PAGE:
A fritter is a fried, edible accompaniment to a meal, and comes in two distinct forms: battered, and cakes.
The first type of fritter is an edible object which has been coated in batter and deep fried.
- Scallops (Merseyside Region)
- Scones (North East of England)
- Batch Cakes (Northern Lancashire)
Other notable types of fritter are:
- Spam fritters - proprietary brand of spiced ham
- Banana fritters - Normally the whole banana is coated in batter and deep fried
- Pineapple fritters - cored pineapple, cut into rings
- apple fritters - cored apple, cut into rings.
- Onion rings - sliced onion separated into individual rings.
The batter-frying technique was introduced into Japan by the Portuguese and Spanish in the late 16th century and the tempura that developed involved a mixed fry of shrimps, herbs, and vegetables. Fritto misto is an Italian dish of bits of meat, seafood, and vegetables dipped in batter and fried in olive oil. A specialty dish of various local cuisines is the flower fritter, using daylilies, roses, violets, acacia, elder blow, and squash blossoms.
A different type of fritter occurs in the cuisines of many countries: the French beignets, Italian bigne, and Greek loukoumades are small cakes made with batter mixed with and another (main) ingredient and fried. The Indian pakora is a savoury deep-fried cake containing bits of cauliflower, eggplant, or other vegetables. Beignets are common in Louisianna especially during Mardi Gras. In other parts of the United States, corn fritters and apple fritters are favorites, and New England clam cakes, Maryland crab cakes, and Philadelphia scrapple are essentially varieties of this type of fritter.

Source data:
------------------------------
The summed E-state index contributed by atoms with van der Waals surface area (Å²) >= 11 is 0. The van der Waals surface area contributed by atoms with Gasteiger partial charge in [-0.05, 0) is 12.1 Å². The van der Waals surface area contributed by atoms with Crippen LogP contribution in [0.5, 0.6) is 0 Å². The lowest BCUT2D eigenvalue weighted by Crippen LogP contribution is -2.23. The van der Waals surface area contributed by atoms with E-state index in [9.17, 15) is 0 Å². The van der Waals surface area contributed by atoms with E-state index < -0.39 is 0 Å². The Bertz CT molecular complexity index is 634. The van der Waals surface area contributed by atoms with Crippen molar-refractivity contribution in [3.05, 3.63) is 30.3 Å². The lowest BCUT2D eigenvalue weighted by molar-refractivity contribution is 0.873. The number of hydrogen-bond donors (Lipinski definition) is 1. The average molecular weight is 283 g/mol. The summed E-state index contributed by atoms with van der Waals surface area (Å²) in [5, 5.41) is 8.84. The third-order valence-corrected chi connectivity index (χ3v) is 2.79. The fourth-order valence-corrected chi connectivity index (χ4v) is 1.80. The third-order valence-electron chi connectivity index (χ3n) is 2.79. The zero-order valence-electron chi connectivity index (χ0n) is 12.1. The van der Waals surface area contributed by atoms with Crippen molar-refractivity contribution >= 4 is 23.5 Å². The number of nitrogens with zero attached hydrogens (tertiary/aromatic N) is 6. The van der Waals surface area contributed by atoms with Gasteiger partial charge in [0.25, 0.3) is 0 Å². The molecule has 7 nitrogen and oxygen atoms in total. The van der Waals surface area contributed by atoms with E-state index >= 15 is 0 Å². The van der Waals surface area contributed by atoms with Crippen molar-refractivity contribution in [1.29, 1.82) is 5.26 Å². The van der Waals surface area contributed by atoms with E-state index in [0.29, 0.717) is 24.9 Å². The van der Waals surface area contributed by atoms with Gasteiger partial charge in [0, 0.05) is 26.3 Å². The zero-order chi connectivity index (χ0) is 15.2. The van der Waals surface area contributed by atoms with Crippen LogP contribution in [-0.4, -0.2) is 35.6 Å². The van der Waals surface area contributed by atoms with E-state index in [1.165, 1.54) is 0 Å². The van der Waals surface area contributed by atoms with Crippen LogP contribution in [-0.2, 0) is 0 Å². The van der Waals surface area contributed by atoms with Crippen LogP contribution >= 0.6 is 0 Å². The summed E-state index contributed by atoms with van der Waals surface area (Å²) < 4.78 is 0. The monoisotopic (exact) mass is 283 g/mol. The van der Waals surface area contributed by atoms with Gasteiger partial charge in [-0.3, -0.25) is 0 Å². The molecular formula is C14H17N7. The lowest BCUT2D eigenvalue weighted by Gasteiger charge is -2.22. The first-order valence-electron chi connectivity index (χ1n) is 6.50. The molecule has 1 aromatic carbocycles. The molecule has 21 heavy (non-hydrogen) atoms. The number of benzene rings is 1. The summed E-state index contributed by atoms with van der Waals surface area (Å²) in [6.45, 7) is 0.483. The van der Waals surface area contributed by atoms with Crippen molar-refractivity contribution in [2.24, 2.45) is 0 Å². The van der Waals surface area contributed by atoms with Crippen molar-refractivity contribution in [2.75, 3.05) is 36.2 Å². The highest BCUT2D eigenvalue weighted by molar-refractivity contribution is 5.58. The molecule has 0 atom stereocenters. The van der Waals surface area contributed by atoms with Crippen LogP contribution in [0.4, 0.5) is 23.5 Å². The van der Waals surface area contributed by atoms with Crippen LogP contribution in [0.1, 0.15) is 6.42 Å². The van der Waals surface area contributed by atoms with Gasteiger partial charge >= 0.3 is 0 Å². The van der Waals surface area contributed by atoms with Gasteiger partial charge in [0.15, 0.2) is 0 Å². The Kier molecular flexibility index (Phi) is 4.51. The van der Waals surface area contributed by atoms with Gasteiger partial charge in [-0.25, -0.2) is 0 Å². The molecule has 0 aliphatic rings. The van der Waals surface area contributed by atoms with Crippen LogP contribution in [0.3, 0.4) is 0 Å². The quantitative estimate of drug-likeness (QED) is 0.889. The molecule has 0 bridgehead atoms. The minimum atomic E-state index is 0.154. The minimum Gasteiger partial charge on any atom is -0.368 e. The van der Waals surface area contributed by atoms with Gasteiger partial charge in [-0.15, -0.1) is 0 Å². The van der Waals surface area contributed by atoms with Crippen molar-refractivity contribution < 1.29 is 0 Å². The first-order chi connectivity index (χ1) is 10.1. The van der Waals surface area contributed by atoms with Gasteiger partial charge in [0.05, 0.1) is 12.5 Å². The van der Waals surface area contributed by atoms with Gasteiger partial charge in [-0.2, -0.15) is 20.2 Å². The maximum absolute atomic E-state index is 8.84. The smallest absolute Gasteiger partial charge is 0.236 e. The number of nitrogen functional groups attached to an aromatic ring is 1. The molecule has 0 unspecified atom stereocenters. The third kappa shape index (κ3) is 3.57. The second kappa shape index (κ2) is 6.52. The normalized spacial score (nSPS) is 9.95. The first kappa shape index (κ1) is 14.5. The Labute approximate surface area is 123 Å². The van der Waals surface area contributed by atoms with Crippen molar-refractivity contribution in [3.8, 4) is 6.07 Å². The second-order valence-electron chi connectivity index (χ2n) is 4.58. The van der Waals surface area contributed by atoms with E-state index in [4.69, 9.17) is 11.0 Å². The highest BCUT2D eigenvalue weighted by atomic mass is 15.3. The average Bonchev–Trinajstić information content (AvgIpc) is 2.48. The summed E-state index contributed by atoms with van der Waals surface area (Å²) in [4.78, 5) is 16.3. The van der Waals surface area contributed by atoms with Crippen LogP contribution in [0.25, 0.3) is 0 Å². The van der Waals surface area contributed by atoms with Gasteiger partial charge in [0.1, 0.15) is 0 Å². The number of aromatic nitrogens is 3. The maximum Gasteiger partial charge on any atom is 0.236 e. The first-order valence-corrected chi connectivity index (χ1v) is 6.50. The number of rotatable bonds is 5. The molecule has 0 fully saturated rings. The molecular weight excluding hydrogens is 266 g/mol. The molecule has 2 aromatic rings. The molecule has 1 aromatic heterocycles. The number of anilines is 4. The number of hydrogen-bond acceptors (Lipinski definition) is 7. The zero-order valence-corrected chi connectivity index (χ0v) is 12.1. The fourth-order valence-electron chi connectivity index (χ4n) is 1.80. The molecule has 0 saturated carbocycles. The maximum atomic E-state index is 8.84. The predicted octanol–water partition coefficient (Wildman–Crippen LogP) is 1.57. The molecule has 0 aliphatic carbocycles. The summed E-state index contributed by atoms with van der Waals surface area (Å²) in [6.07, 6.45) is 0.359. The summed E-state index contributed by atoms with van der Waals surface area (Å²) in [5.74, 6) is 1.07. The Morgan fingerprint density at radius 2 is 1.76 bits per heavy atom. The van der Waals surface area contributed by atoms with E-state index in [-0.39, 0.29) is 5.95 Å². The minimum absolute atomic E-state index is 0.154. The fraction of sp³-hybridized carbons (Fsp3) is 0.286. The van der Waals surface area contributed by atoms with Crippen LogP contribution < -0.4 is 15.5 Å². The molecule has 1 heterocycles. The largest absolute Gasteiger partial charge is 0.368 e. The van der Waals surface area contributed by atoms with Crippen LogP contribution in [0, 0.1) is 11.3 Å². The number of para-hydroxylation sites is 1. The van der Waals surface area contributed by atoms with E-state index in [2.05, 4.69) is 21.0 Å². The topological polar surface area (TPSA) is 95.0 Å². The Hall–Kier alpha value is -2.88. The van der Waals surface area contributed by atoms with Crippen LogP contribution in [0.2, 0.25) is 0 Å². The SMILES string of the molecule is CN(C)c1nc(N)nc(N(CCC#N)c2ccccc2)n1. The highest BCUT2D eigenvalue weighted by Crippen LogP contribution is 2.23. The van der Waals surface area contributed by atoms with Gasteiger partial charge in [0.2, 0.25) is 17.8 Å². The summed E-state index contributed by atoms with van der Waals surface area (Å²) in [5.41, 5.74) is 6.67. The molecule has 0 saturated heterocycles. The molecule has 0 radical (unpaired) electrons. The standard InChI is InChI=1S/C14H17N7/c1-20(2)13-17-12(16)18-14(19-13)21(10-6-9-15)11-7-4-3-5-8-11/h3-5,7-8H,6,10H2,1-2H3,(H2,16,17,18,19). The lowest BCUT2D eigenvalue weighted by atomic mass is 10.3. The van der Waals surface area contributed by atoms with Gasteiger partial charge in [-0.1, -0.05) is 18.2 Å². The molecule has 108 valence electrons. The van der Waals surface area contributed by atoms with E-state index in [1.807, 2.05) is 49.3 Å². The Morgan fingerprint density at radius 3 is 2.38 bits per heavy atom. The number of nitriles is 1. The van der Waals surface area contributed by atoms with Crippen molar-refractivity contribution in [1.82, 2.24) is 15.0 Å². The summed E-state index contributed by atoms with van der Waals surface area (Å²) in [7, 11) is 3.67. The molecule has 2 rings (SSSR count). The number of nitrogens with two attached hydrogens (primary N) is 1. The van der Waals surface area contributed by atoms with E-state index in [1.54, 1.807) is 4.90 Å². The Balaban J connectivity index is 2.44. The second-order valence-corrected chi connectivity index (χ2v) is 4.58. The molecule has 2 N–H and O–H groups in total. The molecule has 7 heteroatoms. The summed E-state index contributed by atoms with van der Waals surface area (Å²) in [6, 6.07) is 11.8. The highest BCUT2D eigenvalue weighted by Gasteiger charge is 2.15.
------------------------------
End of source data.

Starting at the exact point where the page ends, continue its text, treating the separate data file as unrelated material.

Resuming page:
Fritter is also the name for a type of doughnut, with apple flavoured ones being the most popular.
Origins of the name:
The word fritter derives from the Latin frictura or frictus (past participle of frigere, meaning to roast). This has come down to us via the Anglo-French friture and the Middle English fritour.